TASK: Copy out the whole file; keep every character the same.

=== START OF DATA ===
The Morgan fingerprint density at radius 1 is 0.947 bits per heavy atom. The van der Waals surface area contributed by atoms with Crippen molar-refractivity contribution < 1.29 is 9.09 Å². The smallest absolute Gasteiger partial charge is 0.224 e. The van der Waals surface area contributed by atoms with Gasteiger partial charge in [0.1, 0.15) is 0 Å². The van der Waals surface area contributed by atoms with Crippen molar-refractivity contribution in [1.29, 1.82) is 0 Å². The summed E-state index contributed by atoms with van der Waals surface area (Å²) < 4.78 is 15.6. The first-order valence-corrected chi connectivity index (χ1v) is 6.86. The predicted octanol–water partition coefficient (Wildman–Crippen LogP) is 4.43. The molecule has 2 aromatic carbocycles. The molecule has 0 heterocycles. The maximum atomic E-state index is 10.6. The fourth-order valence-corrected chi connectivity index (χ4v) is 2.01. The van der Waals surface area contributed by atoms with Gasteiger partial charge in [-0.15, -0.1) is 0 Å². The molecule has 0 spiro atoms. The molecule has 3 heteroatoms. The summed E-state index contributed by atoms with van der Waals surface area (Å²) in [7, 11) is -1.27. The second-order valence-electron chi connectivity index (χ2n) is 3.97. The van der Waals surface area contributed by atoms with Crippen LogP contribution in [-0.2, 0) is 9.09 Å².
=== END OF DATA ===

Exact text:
The Morgan fingerprint density at radius 1 is 0.947 bits per heavy atom. The van der Waals surface area contributed by atoms with Crippen molar-refractivity contribution < 1.29 is 9.09 Å². The smallest absolute Gasteiger partial charge is 0.224 e. The van der Waals surface area contributed by atoms with Gasteiger partial charge in [0.1, 0.15) is 0 Å². The van der Waals surface area contributed by atoms with Crippen molar-refractivity contribution in [1.29, 1.82) is 0 Å². The summed E-state index contributed by atoms with van der Waals surface area (Å²) < 4.78 is 15.6. The first-order valence-corrected chi connectivity index (χ1v) is 6.86. The predicted octanol–water partition coefficient (Wildman–Crippen LogP) is 4.43. The molecule has 2 aromatic carbocycles. The molecule has 0 heterocycles. The maximum atomic E-state index is 10.6. The fourth-order valence-corrected chi connectivity index (χ4v) is 2.01. The van der Waals surface area contributed by atoms with Gasteiger partial charge in [-0.15, -0.1) is 0 Å². The molecule has 0 spiro atoms. The molecule has 3 heteroatoms. The summed E-state index contributed by atoms with van der Waals surface area (Å²) in [7, 11) is -1.27. The second-order valence-electron chi connectivity index (χ2n) is 3.97. The van der Waals surface area contributed by atoms with Crippen LogP contribution in [-0.2, 0) is 9.09 Å².